I also have a list I update on a regular basis of agents and editors on twitter. You can find that here: http://jeannieruesch.com/wordpress/?p=1307 .
The wonderful world of twitter has a plethora of chats on a regular basis – many of them literary based. People join a chat by including a hashtag. For example, #romuniv would be a hashtag for Romance University. Anyone could participate in a conversation about this. It’s a wonderful way to engage with new people, who you aren’t following or who aren’t following you. The chats brings like-minded people together.
Some literary focused hashtags include:
How do you find them? A quick way is to go to http://twitter.com/ and search for the tag above. So type in #litchat and anyone who has used this hashtag will show in the results. One of my favorites is #writegoal. It’s a terrific way to connect with others writers doing just what you’re doing.
Building an Audience From Scratch
Let’s look at building an audience for your books. If you’re writing fiction, your audience isn’t going to be those talking about writing. You’ll need to branch out into finding followers and discussions that you can engage in. Deirdre advises: “For writers of fiction, you’re doing searches on subject matters and really getting into the consumer realm. If you think your books are being read by stay at home moms, maybe you’re focusing on mom bloggers who might even be talking about the books. You’d be listening for something completely different. Focus on keywords; really observe how these folks are communicating.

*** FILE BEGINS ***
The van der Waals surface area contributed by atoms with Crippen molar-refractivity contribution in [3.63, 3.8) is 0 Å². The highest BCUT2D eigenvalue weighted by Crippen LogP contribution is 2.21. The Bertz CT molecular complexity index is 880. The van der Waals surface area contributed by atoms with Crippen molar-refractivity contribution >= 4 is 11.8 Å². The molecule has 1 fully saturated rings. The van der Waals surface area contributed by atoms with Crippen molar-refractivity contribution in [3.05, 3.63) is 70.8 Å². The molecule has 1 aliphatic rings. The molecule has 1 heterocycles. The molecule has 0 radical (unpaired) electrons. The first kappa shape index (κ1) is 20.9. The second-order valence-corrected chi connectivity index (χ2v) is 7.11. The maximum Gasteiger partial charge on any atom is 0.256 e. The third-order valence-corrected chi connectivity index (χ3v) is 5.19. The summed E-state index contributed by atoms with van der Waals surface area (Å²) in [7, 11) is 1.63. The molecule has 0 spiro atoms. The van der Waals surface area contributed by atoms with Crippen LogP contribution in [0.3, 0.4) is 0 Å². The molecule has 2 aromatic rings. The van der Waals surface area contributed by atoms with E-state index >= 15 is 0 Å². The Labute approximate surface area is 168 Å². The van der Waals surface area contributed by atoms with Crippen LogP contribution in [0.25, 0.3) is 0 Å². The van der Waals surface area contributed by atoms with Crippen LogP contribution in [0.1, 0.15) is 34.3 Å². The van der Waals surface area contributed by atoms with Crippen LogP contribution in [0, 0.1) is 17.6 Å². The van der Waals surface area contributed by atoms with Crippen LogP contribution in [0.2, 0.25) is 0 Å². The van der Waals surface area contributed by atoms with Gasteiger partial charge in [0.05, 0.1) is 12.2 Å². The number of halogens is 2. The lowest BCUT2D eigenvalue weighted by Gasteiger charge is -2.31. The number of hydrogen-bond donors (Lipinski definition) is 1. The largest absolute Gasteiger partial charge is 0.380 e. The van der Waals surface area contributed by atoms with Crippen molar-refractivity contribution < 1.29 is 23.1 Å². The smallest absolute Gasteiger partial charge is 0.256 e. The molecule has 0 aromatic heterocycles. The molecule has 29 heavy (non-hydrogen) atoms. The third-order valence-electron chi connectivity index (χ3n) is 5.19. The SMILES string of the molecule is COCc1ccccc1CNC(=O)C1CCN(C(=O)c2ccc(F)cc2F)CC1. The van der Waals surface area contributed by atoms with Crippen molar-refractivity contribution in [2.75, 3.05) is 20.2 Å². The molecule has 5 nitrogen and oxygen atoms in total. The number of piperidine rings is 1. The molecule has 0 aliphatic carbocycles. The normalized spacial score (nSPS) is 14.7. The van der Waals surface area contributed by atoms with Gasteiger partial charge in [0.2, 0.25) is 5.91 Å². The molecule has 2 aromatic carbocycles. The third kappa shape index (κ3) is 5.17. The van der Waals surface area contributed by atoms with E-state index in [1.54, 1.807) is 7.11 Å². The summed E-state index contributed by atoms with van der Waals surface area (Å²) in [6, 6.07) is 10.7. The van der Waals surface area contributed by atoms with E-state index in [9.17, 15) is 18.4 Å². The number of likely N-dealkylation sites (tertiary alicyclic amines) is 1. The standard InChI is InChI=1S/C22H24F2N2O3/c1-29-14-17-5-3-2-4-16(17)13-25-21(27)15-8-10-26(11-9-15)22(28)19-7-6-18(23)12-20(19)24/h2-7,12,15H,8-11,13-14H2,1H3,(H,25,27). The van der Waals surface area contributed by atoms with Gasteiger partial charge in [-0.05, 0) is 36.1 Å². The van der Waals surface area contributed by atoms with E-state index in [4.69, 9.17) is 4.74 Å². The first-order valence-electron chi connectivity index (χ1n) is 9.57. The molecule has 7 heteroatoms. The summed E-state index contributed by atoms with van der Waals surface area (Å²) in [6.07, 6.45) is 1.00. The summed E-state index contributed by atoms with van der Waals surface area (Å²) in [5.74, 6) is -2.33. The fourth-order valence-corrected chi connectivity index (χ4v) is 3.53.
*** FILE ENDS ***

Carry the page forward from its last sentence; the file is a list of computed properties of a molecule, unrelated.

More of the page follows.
Look for conversations about authors in your genre. If your genre is romantic suspense, see which competitors’ books are being talked about, where they are being talked about, and who is chatting about them. Those are topics communities are built around.”
Two aspects here: The first one is finding subject matter niches. Let’s look at the mystery books in a bakery audience. We imagine people who love to bake might like your book. So go to http://www.twitter.com/ and search on “baking cupcakes.” Is this something you know about? Is there a discussion you could participate in?
This is also a terrific way to learn about who is reading your genre. I write regency-set historical romance. One of the best-known authors in this genre is Julia Quinn. I can search for Julia Quinn on twitter to see who’s talking about her books. There, I see people discussing historical romance – that’s my audience. I can follow those people and begin to listen to discussions on books and discover how I can participate. I’m sure there are some of you saying, “This feels a little like cyber stalking.” J Most users of twitters love followers. If they don’t want them, they’ll protect their twitter account.